Imagine the biggest single thing on earth. I bet you imagined a mountain. But a sea can swallow a mountain. In fact, it already has; a sea contains many mountains. There is nothing on earth vaster than a sea. The defining characteristic of the sea is its size. We’ve known this from the very first moments we’ve seen seas. Among the earliest folly and greatest ambition of humanity is the act of setting out for the horizon of a sea, the hubris of thinking you can get to the other side of something so vast. This is the legacy of the Phoenicians, the Vikings, the Portuguese, the Spanish. For every Magellan, there were thousands of doomed mad men who we remember in enduring myths like the book of Jonah, The Odyssey, Moby Dick, and Jaws, stories that remind us that seas are hungry and ultimately far worse than malevolent: they are indifferent.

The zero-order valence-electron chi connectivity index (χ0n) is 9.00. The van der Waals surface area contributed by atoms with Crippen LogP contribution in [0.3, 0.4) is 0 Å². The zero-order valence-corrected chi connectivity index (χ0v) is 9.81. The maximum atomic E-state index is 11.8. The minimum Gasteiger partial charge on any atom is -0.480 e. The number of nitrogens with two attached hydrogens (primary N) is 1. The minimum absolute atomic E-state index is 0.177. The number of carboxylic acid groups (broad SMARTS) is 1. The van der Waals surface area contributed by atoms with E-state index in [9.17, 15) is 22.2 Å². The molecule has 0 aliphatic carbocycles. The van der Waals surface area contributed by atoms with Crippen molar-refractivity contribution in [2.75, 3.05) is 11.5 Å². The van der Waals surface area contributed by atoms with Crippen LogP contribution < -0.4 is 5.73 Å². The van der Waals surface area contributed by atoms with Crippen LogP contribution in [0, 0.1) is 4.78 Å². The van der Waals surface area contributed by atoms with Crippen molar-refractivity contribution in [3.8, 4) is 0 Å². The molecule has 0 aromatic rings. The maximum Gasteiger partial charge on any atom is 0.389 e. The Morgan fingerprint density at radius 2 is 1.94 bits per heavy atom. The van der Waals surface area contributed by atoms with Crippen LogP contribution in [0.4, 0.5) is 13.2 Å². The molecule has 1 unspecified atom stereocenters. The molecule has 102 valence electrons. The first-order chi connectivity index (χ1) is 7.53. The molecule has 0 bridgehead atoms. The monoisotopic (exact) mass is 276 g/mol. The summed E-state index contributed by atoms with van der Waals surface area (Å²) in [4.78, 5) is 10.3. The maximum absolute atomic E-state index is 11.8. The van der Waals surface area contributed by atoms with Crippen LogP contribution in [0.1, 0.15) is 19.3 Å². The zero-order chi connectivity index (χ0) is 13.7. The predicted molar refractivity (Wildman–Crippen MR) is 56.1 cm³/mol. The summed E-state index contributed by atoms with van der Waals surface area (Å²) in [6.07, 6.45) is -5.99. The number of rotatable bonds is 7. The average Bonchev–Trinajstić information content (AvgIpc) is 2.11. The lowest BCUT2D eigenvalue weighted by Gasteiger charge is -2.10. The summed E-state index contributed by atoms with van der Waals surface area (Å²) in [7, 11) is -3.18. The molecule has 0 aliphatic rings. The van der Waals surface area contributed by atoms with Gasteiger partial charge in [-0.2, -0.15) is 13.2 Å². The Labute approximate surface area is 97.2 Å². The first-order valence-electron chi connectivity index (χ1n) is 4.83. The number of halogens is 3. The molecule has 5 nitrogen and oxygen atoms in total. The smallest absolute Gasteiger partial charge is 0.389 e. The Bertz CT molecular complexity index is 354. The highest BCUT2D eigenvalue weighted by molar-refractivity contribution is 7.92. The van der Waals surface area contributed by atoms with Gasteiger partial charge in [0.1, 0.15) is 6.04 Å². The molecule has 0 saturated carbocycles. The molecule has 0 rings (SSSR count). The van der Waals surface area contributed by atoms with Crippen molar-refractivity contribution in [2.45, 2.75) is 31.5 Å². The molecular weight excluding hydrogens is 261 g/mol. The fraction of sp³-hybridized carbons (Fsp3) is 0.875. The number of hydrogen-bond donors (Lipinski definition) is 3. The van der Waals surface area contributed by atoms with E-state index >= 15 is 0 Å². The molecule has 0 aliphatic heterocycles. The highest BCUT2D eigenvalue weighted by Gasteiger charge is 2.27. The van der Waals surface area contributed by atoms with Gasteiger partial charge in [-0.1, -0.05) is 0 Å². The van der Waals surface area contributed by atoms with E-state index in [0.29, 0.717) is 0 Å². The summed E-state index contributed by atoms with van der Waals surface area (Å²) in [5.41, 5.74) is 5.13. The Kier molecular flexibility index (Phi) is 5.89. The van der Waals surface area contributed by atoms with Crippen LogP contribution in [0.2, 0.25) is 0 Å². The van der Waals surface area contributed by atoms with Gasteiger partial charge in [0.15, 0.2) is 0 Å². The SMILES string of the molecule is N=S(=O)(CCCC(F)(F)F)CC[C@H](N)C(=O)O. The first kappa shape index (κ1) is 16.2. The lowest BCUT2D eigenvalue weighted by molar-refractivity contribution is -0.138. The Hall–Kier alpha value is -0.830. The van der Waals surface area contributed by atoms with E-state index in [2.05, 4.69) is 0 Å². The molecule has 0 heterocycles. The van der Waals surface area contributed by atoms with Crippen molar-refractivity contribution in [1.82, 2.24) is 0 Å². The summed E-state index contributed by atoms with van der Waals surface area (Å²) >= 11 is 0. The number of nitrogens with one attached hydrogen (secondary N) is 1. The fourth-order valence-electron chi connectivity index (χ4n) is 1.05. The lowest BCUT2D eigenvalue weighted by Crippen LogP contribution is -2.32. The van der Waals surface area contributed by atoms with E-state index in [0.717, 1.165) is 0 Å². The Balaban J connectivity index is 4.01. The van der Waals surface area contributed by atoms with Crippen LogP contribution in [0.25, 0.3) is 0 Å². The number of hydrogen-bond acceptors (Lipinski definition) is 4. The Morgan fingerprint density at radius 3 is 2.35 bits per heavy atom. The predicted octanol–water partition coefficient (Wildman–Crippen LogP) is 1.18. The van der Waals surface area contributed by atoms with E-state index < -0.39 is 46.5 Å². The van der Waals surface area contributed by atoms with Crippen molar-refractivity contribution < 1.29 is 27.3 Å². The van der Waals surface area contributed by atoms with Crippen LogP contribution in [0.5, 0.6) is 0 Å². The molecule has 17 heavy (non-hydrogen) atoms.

In science fiction, space stands in for what seas once were. We intuitively understand space, not because we can understand space, which is far too vast for us to understand. Instead, we understand space because we know the sea and we remember what it meant before we conquered it with ships and submarines and transcontinental flights.
After the jump, how can we know the sea in videogames? Continue reading →